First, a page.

Other Popular Stalls

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Guan Kee Fried Carrot Cake stall #01-59 serve both black and white cai tow kway. The white version is savoury and eggy with sweetness from the radish cake (which is factory supplied). The black version has a sweet layer from sweet soy sauce. Uncle serves a combo of black and white versions in a single serving, if you like. Both versions have a bit of caramelised sauce and starch which help explains Guan Kee's popularity. 

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Good Taste Zhu Chao stall #01-63 is a bit nonchalant in service but their fried hor fun and rice dishes come with nice smokey toasty wok hei from the wok lashed by hot flaming tongues from the stove. Get their San Lor Hor Fun which is fried broad rice noodles with fish slices.

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Zheng Xing Mei Shi stall #01-64 serve traditional local hot soupy sweet desserts like Tau Suan, Bubur Pulut Hitam, Bubur Terigu, and Green Bean Soup. Comforting and satisfying these sweet desserts have the magic to cheer me up and calm me down. Not overly sweet, so I am enjoying them even as I get on in age ๐Ÿ˜„

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Li Fang Congee stall #01-78 serve the comforting Cantonese staple in various forms like the classic century egg & lean pork, mixed pork parts, pork liver slices, chicken slivers, sliced fish, etc. The congee is smooth nearly like a paste and tastes gently umami-savoury sweet. Comes with a crisp and chewy Chinese cruller (you char kway). They have gentrified versions with crayfish etc, if you are game for such things. (Li Fang Congee has outlets around the island, this is their parent stall.)

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Bedok Chwee Kueh stall #01-79 is a franchisee of the parent stall at Bedok Interchange. I know right, these chwee kueh are made in a central kitchen but then chwee kueh is one of those dishes which is suitable for scaling and wide distribution without compromising quality. Anyway, these traditional steamed rice cakes are jiggly soft, gently rice-sweet and complemented by umami-savoury crunchy topping of stewed garlic, dried prawn, preserved turnip (chai poh) etc. Add a dab of sambal chili, if you like it hot.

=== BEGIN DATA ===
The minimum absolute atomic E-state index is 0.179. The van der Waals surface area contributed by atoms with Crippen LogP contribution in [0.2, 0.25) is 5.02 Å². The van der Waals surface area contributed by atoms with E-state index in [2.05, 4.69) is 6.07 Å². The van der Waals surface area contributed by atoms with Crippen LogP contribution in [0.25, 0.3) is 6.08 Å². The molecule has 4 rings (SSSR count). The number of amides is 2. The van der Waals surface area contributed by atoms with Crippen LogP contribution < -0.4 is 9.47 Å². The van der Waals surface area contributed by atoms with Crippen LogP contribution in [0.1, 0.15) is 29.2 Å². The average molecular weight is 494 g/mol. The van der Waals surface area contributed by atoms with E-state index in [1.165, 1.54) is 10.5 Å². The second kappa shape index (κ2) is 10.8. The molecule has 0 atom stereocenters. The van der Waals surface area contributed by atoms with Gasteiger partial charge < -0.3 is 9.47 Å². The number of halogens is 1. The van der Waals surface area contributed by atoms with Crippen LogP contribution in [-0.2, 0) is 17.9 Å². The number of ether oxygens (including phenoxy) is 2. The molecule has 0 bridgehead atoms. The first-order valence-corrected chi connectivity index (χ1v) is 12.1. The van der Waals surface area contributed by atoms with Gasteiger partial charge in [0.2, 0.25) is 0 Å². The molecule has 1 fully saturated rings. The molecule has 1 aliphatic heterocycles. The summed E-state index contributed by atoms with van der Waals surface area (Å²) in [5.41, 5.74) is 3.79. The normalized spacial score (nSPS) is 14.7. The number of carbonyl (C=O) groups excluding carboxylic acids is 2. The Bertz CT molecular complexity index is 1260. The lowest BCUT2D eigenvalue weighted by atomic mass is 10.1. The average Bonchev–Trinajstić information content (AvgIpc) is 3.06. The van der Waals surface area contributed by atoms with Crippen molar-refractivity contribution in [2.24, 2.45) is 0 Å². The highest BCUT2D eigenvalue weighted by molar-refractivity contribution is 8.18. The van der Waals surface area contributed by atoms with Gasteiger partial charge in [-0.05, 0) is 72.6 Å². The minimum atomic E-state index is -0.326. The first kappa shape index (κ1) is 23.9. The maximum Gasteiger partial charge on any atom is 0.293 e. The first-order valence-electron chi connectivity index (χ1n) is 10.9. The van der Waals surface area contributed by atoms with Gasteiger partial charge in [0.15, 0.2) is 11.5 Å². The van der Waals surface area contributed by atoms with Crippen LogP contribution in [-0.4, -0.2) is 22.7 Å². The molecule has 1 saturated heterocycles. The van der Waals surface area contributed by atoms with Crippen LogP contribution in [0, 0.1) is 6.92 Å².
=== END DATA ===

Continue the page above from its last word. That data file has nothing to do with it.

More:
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Thong Kay Delights stall #01-97 serve comforting traditional pick-me-up brekky staples like chee cheong fun, yam cake, glutinous rice, pumpkin cake, and peanut congee. All dishes are house made except for the chee cheong fun but it is slathered with house made sauce. The queue tells you the delights here have the vote of local palates.

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Loyang Way Big Prawn Noodles stall #01-108 is a franchisee of the famous parent stall in Loyang. It attracts a queue especially during peak hours. I have not tried the parent stall before so I can't compare. Overall, the prawn noodle is likeable - soup has umami-savouriness but I felt it was a little sweet and not punchy enough for my liking. The sauce didn't leave much impression though it comes with chili powder and lard. The prawns were fresh enough but I didn't like it that they were halved and with shell intact which made eating quite inconvenient without using hands.